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|Look up auctoritas in Wiktionary, the free dictionary.|
Fallacious examples of using the appeal include any appeal to authority used in the context of deductive reasoning, and appealing to the position of an authority or authorities to dismiss evidence.
The appeal to authority is a logical fallacy because authorities are not necessarily correct about judgments related to their field of expertise. Though reliable authorities are correct in judgments related to their area of expertise more often than laypersons, they can still come to the wrong judgments through error, bias, dishonesty, or falling prey to groupthink. Thus, the appeal to authority is not an argument for establishing facts.
|Look up ad verecundiam in Wiktionary, the free dictionary.|
The phrase argumentum ad verecundiam is sometimes used synonymously to mean 'argument from authority'. While it is linked, it does not have the same meaning. The Latin noun verecundia means "modesty" or "shame". Its link to arguments from authority is that they are used to make those who lack authority feel shame about discussing issues they lack credentials of expertise in, and modestly back out of an argument. The reason it is a fallacy is that the stature and accuracy of the person to whom the remark is directed is precisely the open question under debate.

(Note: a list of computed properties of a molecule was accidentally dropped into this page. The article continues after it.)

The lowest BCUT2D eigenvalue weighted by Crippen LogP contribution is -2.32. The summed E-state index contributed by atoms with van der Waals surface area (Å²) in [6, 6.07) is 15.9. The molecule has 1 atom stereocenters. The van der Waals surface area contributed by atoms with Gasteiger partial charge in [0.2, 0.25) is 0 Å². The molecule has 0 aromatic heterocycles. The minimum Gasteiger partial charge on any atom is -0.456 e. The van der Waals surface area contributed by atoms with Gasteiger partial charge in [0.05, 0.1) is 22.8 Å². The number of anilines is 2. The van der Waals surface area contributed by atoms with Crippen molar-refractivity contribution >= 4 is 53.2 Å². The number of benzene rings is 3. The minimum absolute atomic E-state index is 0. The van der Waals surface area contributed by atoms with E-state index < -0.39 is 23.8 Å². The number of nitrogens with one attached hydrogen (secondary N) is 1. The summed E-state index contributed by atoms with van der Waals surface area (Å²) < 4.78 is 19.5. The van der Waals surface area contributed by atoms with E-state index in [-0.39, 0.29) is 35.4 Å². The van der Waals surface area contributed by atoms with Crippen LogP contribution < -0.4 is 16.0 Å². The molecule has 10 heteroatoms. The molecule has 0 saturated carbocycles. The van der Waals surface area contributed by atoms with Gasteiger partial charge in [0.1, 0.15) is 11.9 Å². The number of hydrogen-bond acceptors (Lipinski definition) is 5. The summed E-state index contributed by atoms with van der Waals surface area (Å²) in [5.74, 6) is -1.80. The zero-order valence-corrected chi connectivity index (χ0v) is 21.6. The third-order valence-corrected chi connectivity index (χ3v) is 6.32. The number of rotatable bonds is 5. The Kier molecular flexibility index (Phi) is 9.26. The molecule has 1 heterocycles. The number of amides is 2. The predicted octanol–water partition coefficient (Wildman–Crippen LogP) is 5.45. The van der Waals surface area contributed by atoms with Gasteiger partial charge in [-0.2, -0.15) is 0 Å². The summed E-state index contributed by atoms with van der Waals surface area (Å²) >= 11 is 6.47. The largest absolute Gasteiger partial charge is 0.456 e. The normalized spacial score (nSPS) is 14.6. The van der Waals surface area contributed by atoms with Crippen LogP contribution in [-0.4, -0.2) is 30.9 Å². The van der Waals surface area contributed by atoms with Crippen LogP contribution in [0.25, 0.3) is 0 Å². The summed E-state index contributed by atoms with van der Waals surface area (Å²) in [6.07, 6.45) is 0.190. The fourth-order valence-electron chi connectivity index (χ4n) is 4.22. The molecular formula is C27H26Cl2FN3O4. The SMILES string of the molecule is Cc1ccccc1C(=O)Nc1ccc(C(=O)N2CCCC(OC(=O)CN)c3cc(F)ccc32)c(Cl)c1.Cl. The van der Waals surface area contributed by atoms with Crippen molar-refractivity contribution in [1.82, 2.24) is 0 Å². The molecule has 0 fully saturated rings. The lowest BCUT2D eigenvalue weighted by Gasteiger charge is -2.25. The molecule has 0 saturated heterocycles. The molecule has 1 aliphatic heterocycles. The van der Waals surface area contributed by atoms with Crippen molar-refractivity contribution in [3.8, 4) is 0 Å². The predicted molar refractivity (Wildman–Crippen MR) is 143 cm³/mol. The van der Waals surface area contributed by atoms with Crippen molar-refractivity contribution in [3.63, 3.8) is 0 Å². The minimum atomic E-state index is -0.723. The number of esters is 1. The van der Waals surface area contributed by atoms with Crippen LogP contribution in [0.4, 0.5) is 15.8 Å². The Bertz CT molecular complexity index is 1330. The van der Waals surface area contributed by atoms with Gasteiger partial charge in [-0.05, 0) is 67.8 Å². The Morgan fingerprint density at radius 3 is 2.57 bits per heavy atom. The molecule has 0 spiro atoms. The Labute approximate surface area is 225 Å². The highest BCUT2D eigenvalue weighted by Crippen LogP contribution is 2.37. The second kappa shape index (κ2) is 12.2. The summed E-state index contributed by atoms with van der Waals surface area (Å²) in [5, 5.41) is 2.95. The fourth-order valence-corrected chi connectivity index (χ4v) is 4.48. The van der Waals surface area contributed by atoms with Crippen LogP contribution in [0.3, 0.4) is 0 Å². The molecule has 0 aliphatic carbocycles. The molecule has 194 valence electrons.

The equally fallacious counter-argument from authority takes the form:
This form is fallacious as it does not actually refute the evidence given by B, merely notes that there is disagreement with it. This form is especially unsound when there is no indication that A is aware of the evidence given by B.
Fallacious arguments from authority often are the result of citing a non-authority as an authority. First, when the inference refers to an inexpert authority, it is an appeal to inappropriate authority, which occurs when an inference relies upon a person or a group without relevant expertise or knowledge of the subject matter under discussion.
Also, because the argument from authority is not a logical argument in that it does not argue something's negation or affirmation constitutes a contradiction, it is fallacious to assert that the conclusion must be true. Such a determinative assertion is a logical non sequitur as the conclusion does not follow unconditionally, in the sense of being logically necessary.